American politics as displayed in ‘The House of Cards’

When talking about American politics, House of Cards, a televised political drama, is the best display of what really goes on within the lives of the politicians. Although not accurate, the American political thriller television drama manages to give a picture of the reality and truths behind political campaigns and achievements. Beau Willimon adopts the story from a novel in which a politician, Frank Underwood, goes to extreme measures with the objective of rising from Congressman to president. This was not his initial dream, but betrayal from a close friend, President Garrett Walker, makes Frank and his wife Claire plot revenge on the Kern vowing to destroy them. Looking at chapter 3 of the House Of Cards, this essay aims at comparing the television drama to the reality of American politics in the present day.

Chapter 3 takes us back to Frank’s district, Gaffney, located in South Carolina where a young high school girl died in a tragic road accident. Not only was she texting while driving, but she was also looking at a water tower that resembles a giant peach. The existence of this water tower was due to Frank’s influence and power. At first, Frank is reluctant about leaving Washington D.C. where he has a task of taming a teacher’s union so that they may not interfere with the education bill. Ultimately, he has to leave for Gaffney because he needs the love and support of his own people during his journey up the political ladder. Gaining the love and support of his own people was not the prime reason for Frank’s visit to Gaffney but rather the threat from Oren Chase. Frank fears Oren might end up taking his congress seat by blaming the existence of the giant peach for the death of the schoolgirl. From these developments, it is evident that neither of the politicians is concerned about the wellbeing of the family that has just lost their daughter. They are both interested in using the tragedy for personal political gains. This portrays the nature of politicians who often attend burial and public functions to gain favor of the people and create a platform for supporters during their campaigns (Entman, Callaghan and Schnell, 34).


During the mourning period, Frank tries to talk to the parents of the girl who passed on but the father does not want to listen to him because he has already picked sides with Oren. On his way out Frank sees the priest and confronts him. He manages to persuade the priest to give him time to talk at the service during the day of the burial. Underwood gives a touching speech on how people get angry towards God when facing calamities. His speech wins back the favor of the parents and they are ready to listen to him after. In American politics, many politicians use religion as a platform for political achievements. This is because many human beings have faith in what they do not see and many politicians take advantage of this by giving promises of things they are not ready to achieve (Entman, Callaghan and Schnell, 35). Having faith is strength for many citizens but politicians use it as a weakness. Finally, Frank manages to turn the tables on Oren by blaming him for the lack of guardrails claiming that it contributed to the death of the girl in the accident and threatens him about the power lines meant to pass through his home. This is a display of reality where American politicians use their power, corrupt ways, and connections to oppress or blackmail potential leaders who have the nation’s interest at heart (Entman, Callaghan and Schnell, 38).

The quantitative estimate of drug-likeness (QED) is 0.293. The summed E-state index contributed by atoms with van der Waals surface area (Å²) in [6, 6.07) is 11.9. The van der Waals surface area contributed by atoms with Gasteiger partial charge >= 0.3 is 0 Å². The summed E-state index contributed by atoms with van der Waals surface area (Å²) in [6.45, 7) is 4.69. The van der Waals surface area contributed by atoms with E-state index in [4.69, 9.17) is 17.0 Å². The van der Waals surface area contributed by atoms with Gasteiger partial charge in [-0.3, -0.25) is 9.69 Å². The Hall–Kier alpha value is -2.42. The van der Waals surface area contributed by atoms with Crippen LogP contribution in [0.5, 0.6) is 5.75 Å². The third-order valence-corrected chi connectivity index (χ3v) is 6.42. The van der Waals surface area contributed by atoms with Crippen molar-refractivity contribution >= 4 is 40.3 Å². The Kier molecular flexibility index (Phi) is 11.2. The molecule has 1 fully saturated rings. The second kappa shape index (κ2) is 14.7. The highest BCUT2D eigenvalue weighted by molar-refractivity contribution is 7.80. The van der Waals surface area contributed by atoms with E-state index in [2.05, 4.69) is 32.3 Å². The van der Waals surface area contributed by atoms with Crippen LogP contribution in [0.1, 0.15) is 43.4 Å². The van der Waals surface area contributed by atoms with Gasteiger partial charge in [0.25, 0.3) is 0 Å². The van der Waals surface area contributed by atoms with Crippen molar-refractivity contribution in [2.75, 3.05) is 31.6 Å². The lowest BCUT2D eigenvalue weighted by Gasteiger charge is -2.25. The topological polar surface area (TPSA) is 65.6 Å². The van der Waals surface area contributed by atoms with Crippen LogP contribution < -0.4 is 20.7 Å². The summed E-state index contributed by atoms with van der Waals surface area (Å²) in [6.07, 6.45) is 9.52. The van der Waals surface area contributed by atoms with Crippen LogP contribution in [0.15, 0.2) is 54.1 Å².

Communication between Zoe Barnes, a journalist on the rise to stardom, and Frank Underwood shows that Frank is the person feeding her with information about other politicians. This information gets Zoe an upgrade to the front page and even gets her interviews on live television. In real life, American politicians use the media to pass out wrong or private information about their counterparts in order to achieve their political gains (Entman, Callaghan and Schnell, 45). The social media has become one of the greatest platforms to start rumors and spread propaganda so that politicians can intimidate other politicians. A politician whose image is spoilt on social media is unlikely to get the votes of the people because morals go hand in hand with leadership and a proper leader gets a large number of followers. Amendment of the education bill is also evident when Frank sets up a team of young interns to draft the education bill and meets up with the teachers’ union in order to leverage them into getting it approved by the congress. Similar to American politics, proposing of the amendment was done by the congress and passed through two thirds of the majority votes in both The House of Representatives and the Senate.

The television drama House of Cards is delightful to watch and portrays the real events of the American politics. It shows the audience how democracy in the present day is overrated since the people voted in office have the power to do what they want while the citizens have no right. It also shows how power is corrupt and how corrupt people seek power. The series is a display of how corporate masters control the politicians and how close to impossible it is for politics to deliver justice to all its citizens.

Works Cited

Entman, Robert M, Karen Callaghan, and Frauke Schnell. Framing American Politics. Pittsburgh: University of Pittsburgh Press, 2005. Print.